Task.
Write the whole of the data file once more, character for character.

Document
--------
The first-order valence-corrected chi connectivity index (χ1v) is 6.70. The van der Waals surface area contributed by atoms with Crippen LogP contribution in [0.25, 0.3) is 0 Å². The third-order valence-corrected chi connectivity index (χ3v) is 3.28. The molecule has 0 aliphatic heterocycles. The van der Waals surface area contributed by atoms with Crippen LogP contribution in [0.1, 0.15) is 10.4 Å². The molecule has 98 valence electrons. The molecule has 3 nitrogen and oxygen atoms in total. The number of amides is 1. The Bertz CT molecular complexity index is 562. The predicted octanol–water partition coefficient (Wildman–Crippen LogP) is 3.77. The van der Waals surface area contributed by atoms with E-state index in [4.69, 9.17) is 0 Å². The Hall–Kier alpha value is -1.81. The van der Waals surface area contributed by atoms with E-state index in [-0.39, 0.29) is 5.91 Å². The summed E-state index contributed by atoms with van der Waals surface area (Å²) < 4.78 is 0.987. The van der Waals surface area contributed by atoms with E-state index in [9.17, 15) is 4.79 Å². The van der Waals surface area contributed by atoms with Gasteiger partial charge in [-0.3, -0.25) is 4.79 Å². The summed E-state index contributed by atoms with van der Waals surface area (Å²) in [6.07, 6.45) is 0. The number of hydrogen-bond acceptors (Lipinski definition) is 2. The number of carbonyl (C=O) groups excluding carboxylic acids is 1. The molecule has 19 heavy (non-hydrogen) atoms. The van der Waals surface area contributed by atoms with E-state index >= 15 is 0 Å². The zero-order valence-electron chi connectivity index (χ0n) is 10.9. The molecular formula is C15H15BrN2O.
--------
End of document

The first-order valence-corrected chi connectivity index (χ1v) is 6.70. The van der Waals surface area contributed by atoms with Crippen LogP contribution in [0.25, 0.3) is 0 Å². The third-order valence-corrected chi connectivity index (χ3v) is 3.28. The molecule has 0 aliphatic heterocycles. The van der Waals surface area contributed by atoms with Crippen LogP contribution in [0.1, 0.15) is 10.4 Å². The molecule has 98 valence electrons. The molecule has 3 nitrogen and oxygen atoms in total. The number of amides is 1. The Bertz CT molecular complexity index is 562. The predicted octanol–water partition coefficient (Wildman–Crippen LogP) is 3.77. The van der Waals surface area contributed by atoms with E-state index in [4.69, 9.17) is 0 Å². The Hall–Kier alpha value is -1.81. The van der Waals surface area contributed by atoms with E-state index in [-0.39, 0.29) is 5.91 Å². The summed E-state index contributed by atoms with van der Waals surface area (Å²) < 4.78 is 0.987. The van der Waals surface area contributed by atoms with E-state index in [9.17, 15) is 4.79 Å². The van der Waals surface area contributed by atoms with Gasteiger partial charge in [-0.3, -0.25) is 4.79 Å². The summed E-state index contributed by atoms with van der Waals surface area (Å²) in [6.07, 6.45) is 0. The number of hydrogen-bond acceptors (Lipinski definition) is 2. The number of carbonyl (C=O) groups excluding carboxylic acids is 1. The molecule has 19 heavy (non-hydrogen) atoms. The van der Waals surface area contributed by atoms with E-state index >= 15 is 0 Å². The zero-order valence-electron chi connectivity index (χ0n) is 10.9. The molecular formula is C15H15BrN2O.